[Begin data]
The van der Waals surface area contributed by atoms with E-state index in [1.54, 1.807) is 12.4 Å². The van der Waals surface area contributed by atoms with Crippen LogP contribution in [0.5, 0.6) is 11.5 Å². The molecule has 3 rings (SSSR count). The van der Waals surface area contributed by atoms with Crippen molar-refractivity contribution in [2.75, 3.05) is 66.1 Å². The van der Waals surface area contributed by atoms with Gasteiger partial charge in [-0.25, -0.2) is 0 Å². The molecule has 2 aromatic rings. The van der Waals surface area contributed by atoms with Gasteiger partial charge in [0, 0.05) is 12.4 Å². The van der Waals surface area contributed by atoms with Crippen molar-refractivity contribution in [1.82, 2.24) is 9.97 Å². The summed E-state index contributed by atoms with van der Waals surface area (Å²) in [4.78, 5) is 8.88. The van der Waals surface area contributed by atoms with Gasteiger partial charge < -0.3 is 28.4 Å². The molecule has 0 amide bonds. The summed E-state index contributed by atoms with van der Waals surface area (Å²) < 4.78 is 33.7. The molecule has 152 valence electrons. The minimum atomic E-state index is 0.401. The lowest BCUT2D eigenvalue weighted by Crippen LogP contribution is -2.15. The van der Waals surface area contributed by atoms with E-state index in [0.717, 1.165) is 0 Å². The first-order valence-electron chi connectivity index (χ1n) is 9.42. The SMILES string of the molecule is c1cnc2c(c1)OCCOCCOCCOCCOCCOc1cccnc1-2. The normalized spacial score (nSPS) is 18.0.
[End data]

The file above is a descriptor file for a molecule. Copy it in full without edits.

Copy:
The van der Waals surface area contributed by atoms with E-state index in [1.54, 1.807) is 12.4 Å². The van der Waals surface area contributed by atoms with Crippen LogP contribution in [0.5, 0.6) is 11.5 Å². The molecule has 3 rings (SSSR count). The van der Waals surface area contributed by atoms with Crippen molar-refractivity contribution in [2.75, 3.05) is 66.1 Å². The van der Waals surface area contributed by atoms with Gasteiger partial charge in [-0.25, -0.2) is 0 Å². The molecule has 2 aromatic rings. The van der Waals surface area contributed by atoms with Gasteiger partial charge in [0, 0.05) is 12.4 Å². The van der Waals surface area contributed by atoms with Crippen molar-refractivity contribution in [1.82, 2.24) is 9.97 Å². The summed E-state index contributed by atoms with van der Waals surface area (Å²) in [4.78, 5) is 8.88. The van der Waals surface area contributed by atoms with Gasteiger partial charge < -0.3 is 28.4 Å². The molecule has 0 amide bonds. The summed E-state index contributed by atoms with van der Waals surface area (Å²) < 4.78 is 33.7. The molecule has 152 valence electrons. The minimum atomic E-state index is 0.401. The lowest BCUT2D eigenvalue weighted by Crippen LogP contribution is -2.15. The van der Waals surface area contributed by atoms with E-state index in [0.717, 1.165) is 0 Å². The first-order valence-electron chi connectivity index (χ1n) is 9.42. The SMILES string of the molecule is c1cnc2c(c1)OCCOCCOCCOCCOCCOc1cccnc1-2. The normalized spacial score (nSPS) is 18.0.